Is this because I am the coolest, hippest, most jaded kid on my block? Not at all. I am not particularly hip. I am not particularly unhip, either, and I hate it when people try to be hip by proclaiming their unhipness. "I am so far out of the mainstream! I march to my own drummer! I define my own drummer as the opposite of other people's drummers!" No. Cut it out; move along with your own life. I don't think I'm particularly outstanding here. I just...don't...care.

Here are the circumstances under which your specific sexual tastes matter to me:
1) I have agreed to have a sexual relationship with you. This leaves out the vast, vast majority of humanity: thank you, move along.
OR 2) You intend to do something that will do lasting damage to someone, particularly someone I care about (possibly including yourself, depending on who you are).
OR 3) There is an interesting story that requires knowledge of them. I mean story, not series of facts or events: not just, "You won't believe what the goalie did with the Roomba," but, "You won't believe what the goalie did with the Roomba. The queen died of grief." Interest points are especially awarded for storytelling skills, geekiness (science/engineering jokes/discoveries particularly), and hilarity. I judge what's hilarious for myself, so if you tell me a story and it's just not that funny, well, find yourself another audience; insisting that I need to loosen up is probably beside the point. I could be loosened up enough to be a gelatinous Mris-puddle on the floor, and you could still be boring me.

Extra points will be removed for persisting after I tell you I don't care (no matter how funny the story ends up when you finish telling it), for instructing me to broaden my horizons (why don't you broaden yours to include the concept of people who don't care?), and especially for informing me that your interest is "the ultimate taboo" and/or "more rebellious/transgressive than being gay." I would imagine there are a few exceptions, but for the most part gay people are not gay in order to be shocking. They are gay because they're genuinely interested in members of the same sex. Also, there is no ultimate taboo. One person's shocked nausea is another person's pleasant evening and a third person's bored yawn.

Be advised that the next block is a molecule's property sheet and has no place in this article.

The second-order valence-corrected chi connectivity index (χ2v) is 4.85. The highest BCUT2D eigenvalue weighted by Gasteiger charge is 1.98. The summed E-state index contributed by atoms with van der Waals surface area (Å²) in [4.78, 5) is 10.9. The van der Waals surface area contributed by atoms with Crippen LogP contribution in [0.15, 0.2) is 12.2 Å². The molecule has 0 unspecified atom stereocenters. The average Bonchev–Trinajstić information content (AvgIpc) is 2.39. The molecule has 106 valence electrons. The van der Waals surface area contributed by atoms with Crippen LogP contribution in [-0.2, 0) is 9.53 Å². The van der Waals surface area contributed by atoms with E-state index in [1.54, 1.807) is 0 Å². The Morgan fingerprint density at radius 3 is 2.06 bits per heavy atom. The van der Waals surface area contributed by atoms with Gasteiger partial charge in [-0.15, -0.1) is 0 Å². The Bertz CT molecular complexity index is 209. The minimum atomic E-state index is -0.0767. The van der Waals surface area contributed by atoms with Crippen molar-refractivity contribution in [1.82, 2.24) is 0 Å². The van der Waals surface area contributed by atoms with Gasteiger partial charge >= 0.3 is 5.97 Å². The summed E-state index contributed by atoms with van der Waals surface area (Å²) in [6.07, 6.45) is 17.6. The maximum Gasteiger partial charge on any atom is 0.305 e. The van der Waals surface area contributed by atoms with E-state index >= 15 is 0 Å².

In many cases that third person would be me.

If you're talking about your sex life in your lj, I am perfectly capable of skimming or skipping those bits, or of reading them if you've met criterion #3 above. (Or, if applicable, of not friending you, or of de-friending you, or of asking to leave that filter.) It's like being at a party: not every conversation between interesting people will be of interest. That's fine. But I want relative strangers to stop accosting me with this kind of information. I want to go on the record here: I. Don't. Care.
reading

Anticipation

[insert tired whine here]

Other than that, I'm having a pretty productive day, getting things removed from the list at quite a reasonable rate and doing other, non-list things besides. I have finally got my hands on a copy of Lloyd Alexander's The Xanadu Adventure! This is the last of the Vesper Holly series, and I have wanted it since I was 11. It hasn't existed that long, but I've wanted another Vesper Holly book that long. The Chronicles of Prydain and the Westmark trilogy were both definitively ended with their last book, and much though I love Westmark, another book in Westmark would have to be the start of a new plot arc completely; The Beggar Queen is the last. But The Philadelphia Adventure, while theoretically conclusive enough, left the possibility for more, and so more I wanted. And now I have more.

The other book I'd wanted since I was 11 was published long ago (Arthur Ransome's Great Northern?, the last in the Swallows and Amazons books).

What about you? What books have you wanted forever? Or did it just seem like forever? Were they everything you wanted of them? What are you still waiting for?

(Now nobody say Going North, no matter how much we all want it, or pameladean will turn pink and get flustered. Which heaven forfend.)